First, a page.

In 1827, Great Britain repealed legislation controlling and restricting emigration from Ireland, and 20,000 Irish emigrated. By 1835, more than 30,000 Irish had arrived in New York annually. Among the casualties of the riots was St. Philip's Episcopal Church, the first black Episcopal church in the city, then located at 122 Centre Street. It was sacked and looted by the mostly ethnic Irish mob.
Brick-bats, stones and clubs were flying thickly around, and from the windows in all directions, and the men ran wildly about brandishing firearms. Wounded men lay on the sidewalks and were trampled upon. Now the Rabbits would make a combined rush and force their antagonists up Bayard street to the Bowery. Then the fugitives, being reinforced, would turn on their pursuers and compel a retreat to Mulberry, Elizabeth and Baxter streets.
The New-York Daily Times , July 6, 1857
The media designated a branch of the "Roach Guards", a violent Irish gang, "Dead Rabbits". The Dead Rabbits Riot began when one faction destroyed the headquarters of the Bowery Boys at 26 Bowery, on July 4, 1857. The Bowery Boys retaliated, which led to a large-scale riot which waged back and forth on Bayard Street, between Bowery and Mulberry Street. Rioting resumed on July 5. The Bowery Boys and the Dead Rabbits fought again in front of 40 and 42 Bowery Street (original buildings still extant in May 2017), erecting barricades in the street. On July 6 the Bowery Boys fought the Kerryonians (Irishmen from County Kerry) at Anthony and Centre Street. Historian Tyler Anbinder says the "dead rabbits" name "so captured the imagination of New Yorkers that the press continued to use it despite the abundant evidence that no such club or gang existed". Anbinder notes that, "for more than a decade, 'Dead Rabbit' became the standard phrase by which city residents described any scandalously riotous individual or group."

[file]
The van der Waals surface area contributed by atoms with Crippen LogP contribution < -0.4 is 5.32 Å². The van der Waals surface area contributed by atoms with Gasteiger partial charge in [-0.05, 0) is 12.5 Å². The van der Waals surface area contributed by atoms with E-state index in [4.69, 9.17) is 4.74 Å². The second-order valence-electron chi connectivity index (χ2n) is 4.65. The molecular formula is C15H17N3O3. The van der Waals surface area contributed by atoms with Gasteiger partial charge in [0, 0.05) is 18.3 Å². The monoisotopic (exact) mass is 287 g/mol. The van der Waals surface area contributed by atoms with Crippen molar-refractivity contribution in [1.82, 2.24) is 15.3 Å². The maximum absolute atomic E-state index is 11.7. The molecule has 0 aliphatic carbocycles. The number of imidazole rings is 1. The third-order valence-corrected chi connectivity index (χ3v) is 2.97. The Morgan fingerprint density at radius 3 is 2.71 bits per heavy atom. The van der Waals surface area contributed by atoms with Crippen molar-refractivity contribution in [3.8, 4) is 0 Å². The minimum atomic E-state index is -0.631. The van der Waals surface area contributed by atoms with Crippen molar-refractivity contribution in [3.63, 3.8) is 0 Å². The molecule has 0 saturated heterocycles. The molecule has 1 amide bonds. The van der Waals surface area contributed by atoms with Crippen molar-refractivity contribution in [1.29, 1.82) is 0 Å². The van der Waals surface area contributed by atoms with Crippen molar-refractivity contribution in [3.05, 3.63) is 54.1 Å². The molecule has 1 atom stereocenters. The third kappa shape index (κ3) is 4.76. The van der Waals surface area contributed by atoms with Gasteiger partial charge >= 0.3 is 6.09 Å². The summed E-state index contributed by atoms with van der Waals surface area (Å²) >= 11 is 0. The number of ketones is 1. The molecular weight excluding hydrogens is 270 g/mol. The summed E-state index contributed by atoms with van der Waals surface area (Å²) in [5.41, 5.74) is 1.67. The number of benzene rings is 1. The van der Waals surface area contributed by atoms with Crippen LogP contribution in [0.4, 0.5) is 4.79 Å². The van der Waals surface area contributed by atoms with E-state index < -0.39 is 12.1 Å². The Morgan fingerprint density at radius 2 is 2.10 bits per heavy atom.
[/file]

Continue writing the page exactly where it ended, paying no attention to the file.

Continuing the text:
As residents took advantage of the disorganized state of the city's police force, brought about by the conflict between the Municipal and Metropolitan police, gangsters and other criminals from all parts of the city began to engage in widespread looting and the destruction of property. It is estimated[ by whom? ] that between 800 and 1,000 gang members took part in the riots, along with several hundred others who used the disturbance to loot the Bowery area. It was the largest disturbance since the Astor Place Riot in 1849. Order was restored by the New York State Militia (under Major-General Charles W. Sandford), supported by detachments of city police. Eight people were reported killed, and more than 100 people received serious injuries.[ citation needed ]